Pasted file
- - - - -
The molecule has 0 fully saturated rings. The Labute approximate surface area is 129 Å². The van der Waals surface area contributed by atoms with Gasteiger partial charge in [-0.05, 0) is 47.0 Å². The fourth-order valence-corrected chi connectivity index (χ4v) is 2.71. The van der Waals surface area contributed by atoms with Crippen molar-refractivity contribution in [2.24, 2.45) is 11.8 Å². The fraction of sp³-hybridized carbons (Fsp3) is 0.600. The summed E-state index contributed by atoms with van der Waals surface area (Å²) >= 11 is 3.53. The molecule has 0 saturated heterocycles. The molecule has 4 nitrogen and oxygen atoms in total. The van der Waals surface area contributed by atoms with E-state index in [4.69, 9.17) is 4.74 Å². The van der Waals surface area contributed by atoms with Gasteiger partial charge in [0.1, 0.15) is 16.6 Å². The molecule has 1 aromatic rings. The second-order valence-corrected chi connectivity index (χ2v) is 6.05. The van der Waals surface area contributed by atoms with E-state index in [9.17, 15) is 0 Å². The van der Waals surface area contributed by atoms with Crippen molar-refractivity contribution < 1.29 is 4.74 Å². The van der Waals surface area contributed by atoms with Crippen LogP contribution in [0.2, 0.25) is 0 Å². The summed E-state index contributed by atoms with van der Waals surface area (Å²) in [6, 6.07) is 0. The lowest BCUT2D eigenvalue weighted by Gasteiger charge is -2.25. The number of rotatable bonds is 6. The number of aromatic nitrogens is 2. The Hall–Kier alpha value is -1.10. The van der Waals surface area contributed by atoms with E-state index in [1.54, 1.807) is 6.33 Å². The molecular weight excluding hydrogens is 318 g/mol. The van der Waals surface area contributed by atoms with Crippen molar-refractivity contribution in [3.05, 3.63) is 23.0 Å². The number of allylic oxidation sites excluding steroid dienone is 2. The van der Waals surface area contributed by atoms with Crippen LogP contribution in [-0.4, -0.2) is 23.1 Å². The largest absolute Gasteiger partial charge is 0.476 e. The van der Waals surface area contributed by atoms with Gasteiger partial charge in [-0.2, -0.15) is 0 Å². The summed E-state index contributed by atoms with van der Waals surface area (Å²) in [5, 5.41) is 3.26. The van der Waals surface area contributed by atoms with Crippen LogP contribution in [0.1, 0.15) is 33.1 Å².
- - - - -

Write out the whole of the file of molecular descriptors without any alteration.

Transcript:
The molecule has 0 fully saturated rings. The Labute approximate surface area is 129 Å². The van der Waals surface area contributed by atoms with Gasteiger partial charge in [-0.05, 0) is 47.0 Å². The fourth-order valence-corrected chi connectivity index (χ4v) is 2.71. The van der Waals surface area contributed by atoms with Crippen molar-refractivity contribution in [2.24, 2.45) is 11.8 Å². The fraction of sp³-hybridized carbons (Fsp3) is 0.600. The summed E-state index contributed by atoms with van der Waals surface area (Å²) >= 11 is 3.53. The molecule has 0 saturated heterocycles. The molecule has 4 nitrogen and oxygen atoms in total. The van der Waals surface area contributed by atoms with E-state index in [4.69, 9.17) is 4.74 Å². The van der Waals surface area contributed by atoms with Gasteiger partial charge in [0.1, 0.15) is 16.6 Å². The molecule has 1 aromatic rings. The second-order valence-corrected chi connectivity index (χ2v) is 6.05. The van der Waals surface area contributed by atoms with E-state index in [9.17, 15) is 0 Å². The van der Waals surface area contributed by atoms with Crippen molar-refractivity contribution < 1.29 is 4.74 Å². The van der Waals surface area contributed by atoms with Crippen LogP contribution in [0.2, 0.25) is 0 Å². The summed E-state index contributed by atoms with van der Waals surface area (Å²) in [6, 6.07) is 0. The lowest BCUT2D eigenvalue weighted by Gasteiger charge is -2.25. The number of rotatable bonds is 6. The number of aromatic nitrogens is 2. The Hall–Kier alpha value is -1.10. The van der Waals surface area contributed by atoms with E-state index in [1.54, 1.807) is 6.33 Å². The molecular weight excluding hydrogens is 318 g/mol. The van der Waals surface area contributed by atoms with Crippen molar-refractivity contribution in [3.05, 3.63) is 23.0 Å². The number of allylic oxidation sites excluding steroid dienone is 2. The van der Waals surface area contributed by atoms with Crippen LogP contribution in [-0.4, -0.2) is 23.1 Å². The largest absolute Gasteiger partial charge is 0.476 e. The van der Waals surface area contributed by atoms with Gasteiger partial charge in [-0.2, -0.15) is 0 Å². The summed E-state index contributed by atoms with van der Waals surface area (Å²) in [5, 5.41) is 3.26. The van der Waals surface area contributed by atoms with Crippen LogP contribution in [0.1, 0.15) is 33.1 Å².